Not that you’ll see that in this collection, centred essentially on this and the next two, being snapshots taken by the same person in 1943. This one in particular is rather special in that we get two military men framing a view down the sidewalk on Michigan Ave, the Stars and Stripes above them creating a triangle while on the right we get a line of Cadillacs under the Pabst beer sign. Pabst is horrid: you wouldn’t feed it to a dog, but the company did build one of the few advertisements deserving praise as an architectural icon. Note the time on the sign: it looks like 7 to 12.

  Which is about two and a half hours before this photo was taken. It’s a shame there aren’t more by this photographer of Chicago in the collection. He or she had an eye for the panoramic view. Consider the way your eye moves from the pole in the foreground to the one at the middle space, and then to the Pabst sign sitting between them in the distant background. Your eye is led in towards the sign; a trick that professionals don’t always understand.

 Okay it might be a fluke except that we see it again; less successfully if you want to argue that, but enough to demonstrate our photographer understands the interior design of a photograph. Janet Malcolm in her famous essay on vernacular photography, “Diana and Nikon”, struggled with the problem that an ordinary snapshot could be visually richer than work by professionals; the problem being that she wondered how to judge it without the standard parameters in place. And now the Pabst clock says it is 5:30.

 Chicago 1954: Syphilis took care of Al Capone some years back but the Outfit is alive and kicking. Whether Memphis Minnie knows it or not, her career is riding a steep slope downhill, but in a couple of years Muddy Waters and Howling Wolf will shake up England with the blues, and on June 19 the city, being several hundred miles from the coast, is struck by a tidal wave that kills eight people. Is our photographer here aware of any of that? Seems not.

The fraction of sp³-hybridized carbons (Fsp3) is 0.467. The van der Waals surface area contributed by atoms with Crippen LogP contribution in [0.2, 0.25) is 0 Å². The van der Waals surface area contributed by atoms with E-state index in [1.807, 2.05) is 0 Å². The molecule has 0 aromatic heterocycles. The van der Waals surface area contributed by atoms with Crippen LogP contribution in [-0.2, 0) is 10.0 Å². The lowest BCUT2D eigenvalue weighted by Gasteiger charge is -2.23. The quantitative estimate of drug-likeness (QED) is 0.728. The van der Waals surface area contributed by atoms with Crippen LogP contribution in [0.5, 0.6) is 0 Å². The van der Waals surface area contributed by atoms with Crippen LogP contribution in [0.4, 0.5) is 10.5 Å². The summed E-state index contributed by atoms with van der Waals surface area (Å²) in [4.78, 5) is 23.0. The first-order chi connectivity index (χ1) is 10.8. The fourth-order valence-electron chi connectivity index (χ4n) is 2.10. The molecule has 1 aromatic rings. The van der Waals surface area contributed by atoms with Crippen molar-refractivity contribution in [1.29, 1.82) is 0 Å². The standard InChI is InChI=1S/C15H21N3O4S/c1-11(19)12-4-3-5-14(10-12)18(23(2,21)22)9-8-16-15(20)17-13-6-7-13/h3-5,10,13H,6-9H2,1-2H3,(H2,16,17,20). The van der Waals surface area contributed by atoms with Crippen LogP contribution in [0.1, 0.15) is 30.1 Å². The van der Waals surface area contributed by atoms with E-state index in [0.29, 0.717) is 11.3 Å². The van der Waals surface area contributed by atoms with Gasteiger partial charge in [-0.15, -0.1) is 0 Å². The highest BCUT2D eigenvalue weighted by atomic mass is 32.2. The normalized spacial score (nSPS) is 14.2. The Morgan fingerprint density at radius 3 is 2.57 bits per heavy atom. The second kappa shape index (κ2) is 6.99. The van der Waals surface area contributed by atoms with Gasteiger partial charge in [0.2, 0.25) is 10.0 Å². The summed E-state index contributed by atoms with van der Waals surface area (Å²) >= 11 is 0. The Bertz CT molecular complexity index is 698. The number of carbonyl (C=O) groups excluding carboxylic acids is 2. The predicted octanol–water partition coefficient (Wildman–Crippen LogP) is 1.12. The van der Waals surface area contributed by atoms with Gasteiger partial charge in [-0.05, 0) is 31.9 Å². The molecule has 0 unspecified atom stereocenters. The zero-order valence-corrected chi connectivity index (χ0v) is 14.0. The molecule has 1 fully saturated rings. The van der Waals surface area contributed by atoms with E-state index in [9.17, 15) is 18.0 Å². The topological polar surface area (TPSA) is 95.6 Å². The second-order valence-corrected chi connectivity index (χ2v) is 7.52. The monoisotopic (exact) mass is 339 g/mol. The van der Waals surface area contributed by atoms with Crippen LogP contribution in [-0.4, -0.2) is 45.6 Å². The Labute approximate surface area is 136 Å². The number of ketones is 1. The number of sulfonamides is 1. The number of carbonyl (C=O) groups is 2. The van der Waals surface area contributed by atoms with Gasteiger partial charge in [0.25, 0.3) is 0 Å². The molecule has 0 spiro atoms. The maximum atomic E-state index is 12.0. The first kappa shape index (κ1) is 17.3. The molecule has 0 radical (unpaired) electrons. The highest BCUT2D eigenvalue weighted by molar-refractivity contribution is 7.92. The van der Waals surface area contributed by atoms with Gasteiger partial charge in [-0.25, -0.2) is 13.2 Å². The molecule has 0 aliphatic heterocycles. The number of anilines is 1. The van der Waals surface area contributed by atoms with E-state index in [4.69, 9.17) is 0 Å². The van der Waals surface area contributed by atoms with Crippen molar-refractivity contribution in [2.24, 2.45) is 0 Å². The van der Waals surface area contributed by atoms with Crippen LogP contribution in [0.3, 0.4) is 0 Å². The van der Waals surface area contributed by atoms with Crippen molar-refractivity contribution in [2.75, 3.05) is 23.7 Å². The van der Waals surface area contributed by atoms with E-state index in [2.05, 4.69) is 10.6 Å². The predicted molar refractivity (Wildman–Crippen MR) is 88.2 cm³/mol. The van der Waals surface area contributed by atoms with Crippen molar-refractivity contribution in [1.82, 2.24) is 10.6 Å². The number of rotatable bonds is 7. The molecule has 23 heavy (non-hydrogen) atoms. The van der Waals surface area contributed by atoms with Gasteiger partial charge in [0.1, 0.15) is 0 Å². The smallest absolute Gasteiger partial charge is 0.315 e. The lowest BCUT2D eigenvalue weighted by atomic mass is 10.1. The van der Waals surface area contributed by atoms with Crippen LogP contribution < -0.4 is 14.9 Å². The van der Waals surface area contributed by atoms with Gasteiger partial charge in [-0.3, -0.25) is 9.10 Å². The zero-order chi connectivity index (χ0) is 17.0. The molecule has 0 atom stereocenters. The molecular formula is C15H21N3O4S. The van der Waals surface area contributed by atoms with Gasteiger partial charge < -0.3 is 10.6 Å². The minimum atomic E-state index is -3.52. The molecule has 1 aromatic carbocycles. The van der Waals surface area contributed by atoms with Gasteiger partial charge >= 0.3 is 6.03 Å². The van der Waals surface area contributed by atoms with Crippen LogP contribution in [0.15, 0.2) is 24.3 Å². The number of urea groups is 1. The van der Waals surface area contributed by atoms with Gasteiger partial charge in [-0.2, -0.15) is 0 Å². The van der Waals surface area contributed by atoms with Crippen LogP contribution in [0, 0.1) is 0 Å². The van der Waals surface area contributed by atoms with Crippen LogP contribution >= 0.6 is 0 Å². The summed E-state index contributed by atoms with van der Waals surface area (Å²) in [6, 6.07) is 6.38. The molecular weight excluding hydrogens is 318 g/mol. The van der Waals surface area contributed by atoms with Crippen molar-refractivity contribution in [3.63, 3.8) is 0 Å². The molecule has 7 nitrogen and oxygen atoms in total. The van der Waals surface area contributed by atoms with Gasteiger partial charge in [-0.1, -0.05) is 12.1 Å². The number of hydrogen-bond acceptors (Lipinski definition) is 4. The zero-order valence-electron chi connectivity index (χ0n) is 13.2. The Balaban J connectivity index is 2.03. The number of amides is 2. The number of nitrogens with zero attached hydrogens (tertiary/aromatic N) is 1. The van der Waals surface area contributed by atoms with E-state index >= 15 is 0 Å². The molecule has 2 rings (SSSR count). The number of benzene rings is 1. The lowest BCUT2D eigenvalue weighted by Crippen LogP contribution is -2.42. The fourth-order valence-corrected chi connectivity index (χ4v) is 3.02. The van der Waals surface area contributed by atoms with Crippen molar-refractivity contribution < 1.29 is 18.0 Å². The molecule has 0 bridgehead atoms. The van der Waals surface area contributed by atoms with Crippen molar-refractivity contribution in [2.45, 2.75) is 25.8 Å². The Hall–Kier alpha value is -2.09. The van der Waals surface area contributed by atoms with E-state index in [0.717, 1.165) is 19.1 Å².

But he/she has time to visit the Chicago Zoo in 1954, and who wouldn’t? Opened twenty(ish) years earlier, it was revolutionary in the way it removed the bars between spectator and animal. All that separated some vicious, slow-witted carnivores from the furrier mammals was a moat and a low fence. We could wonder who benefited most from this – human or animal – and here we see two polar bears sans anything like a protecting fence or safe distance. In other words, we (the people) got to imagine animals as though there was nothing between us and them. What did the polar bears think of this? Who has the foggiest to be honest, but the stretch of lawn is a nice touch. Bet they never saw that on the ice floe back home.

 From the zoo to the aquarium, to the Shedd Aquarium to give it its proper monicker, despite ‘Shedd’ obviously being a thoughtless name for the world’s biggest aquarium and an institution that will boast of its size from the moment it was founded in 1930. Shedd was one of those figures common to America C1890-1920 who made a lot of money in ways only vaguely understood by the rest of us but poured a lot of it into public institutions like the eponymous aquarium, libraries and museums. One thinks of such entrepreneurs as being either great men or lesser men that have something guilt-like to deal with, but likable nevertheless for what they bequeathed. It’s possible the photographer wanted an exposure that filled the hall with light while showing the sea creatures floating about in detail but that could never be. What we get instead is something much better – a kind of modernist laboratory. What lies behind the glass in this scene? Something more mysterious than wrasse and perch. 


The visit to Chicago has been too short and too shallow. We barely get a sense of the second city. Back in the day, if we were to leave town, presumably because our luck had run out or because the local law enforcement officers encouraged us to, Union Station would be the place to head to. It was the kid of place that required a proper entrance, in a dark suit, grey rabbit fur homburg and a kipper tie. This view vanished years ago. That neo-classical thing in the foreground was replaced by an office tower seven times as high, four times as wide and twenty three times less interesting. This should come as no surprise. Like so many cities busily erasing their past, it is stuck back there and can never be genuinely contemporary.